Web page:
The translators' personae: Marketing translateral images as pursuit of capital

Rakefet Sela-Sheffy*

*Corresponding author for this work

Research output: Contribution to journalArticlepeer-review


This paper examines the collective self-images of Israeli literary translators, assuming that their desired idealized personae are no less effective than their actual performances in regulating the "rules of the game" in their field. In view of translators' popular image of 'invisibility' and 'submissiveness,' my argument is that translators are compelled to make intensive use of self-promotional discourse in their endeavor to establish their profession as a distinctive source of cultural capital. The present analysis is based on around 250 profile articles and interviews, reviews, surveys of translators and other reports in the printed media from the early 1980s through 2004. Three main self-images emerge from this self-presentational discourse: (1) The translator as a custodian of language culture; (2) The translator as an ambassador of foreign cultures and an innovator, and (3) The translator as an artist in his/her own right.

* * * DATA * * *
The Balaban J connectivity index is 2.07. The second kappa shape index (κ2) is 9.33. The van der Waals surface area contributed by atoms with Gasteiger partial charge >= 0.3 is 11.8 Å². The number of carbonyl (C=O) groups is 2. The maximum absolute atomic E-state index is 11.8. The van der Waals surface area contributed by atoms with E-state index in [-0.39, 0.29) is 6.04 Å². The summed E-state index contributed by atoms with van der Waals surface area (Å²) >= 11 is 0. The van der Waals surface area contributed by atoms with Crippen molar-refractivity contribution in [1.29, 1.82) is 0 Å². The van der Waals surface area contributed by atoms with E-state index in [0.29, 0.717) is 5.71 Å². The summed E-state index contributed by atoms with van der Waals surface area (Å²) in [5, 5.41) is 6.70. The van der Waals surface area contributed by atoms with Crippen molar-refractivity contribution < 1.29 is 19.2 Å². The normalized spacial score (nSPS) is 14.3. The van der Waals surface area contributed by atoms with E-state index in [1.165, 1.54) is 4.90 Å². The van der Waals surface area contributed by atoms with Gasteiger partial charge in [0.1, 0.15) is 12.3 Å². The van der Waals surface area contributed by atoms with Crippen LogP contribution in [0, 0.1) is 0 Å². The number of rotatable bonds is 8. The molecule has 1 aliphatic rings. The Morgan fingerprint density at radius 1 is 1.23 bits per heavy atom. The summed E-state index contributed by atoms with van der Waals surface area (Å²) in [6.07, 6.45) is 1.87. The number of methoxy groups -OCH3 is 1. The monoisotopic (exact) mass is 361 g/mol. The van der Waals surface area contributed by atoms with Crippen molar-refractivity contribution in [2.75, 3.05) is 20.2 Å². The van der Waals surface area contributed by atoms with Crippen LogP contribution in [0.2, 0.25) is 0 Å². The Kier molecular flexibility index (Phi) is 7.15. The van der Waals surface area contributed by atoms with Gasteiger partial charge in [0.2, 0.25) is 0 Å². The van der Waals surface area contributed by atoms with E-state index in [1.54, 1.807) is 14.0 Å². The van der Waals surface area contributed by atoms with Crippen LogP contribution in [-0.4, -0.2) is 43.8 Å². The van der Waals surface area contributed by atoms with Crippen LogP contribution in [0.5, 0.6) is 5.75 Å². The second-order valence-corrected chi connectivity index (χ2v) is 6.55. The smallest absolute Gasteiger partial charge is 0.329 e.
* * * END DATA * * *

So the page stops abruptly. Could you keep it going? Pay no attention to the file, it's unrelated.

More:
Original languageEnglish
Pages (from-to)609-622
Number of pages14
Issue number3
StatePublished - 2008


  • Literary translators
  • Self-presentation
  • Self-promotional discourse
  • Symbolic capital
  • Translators' self-images


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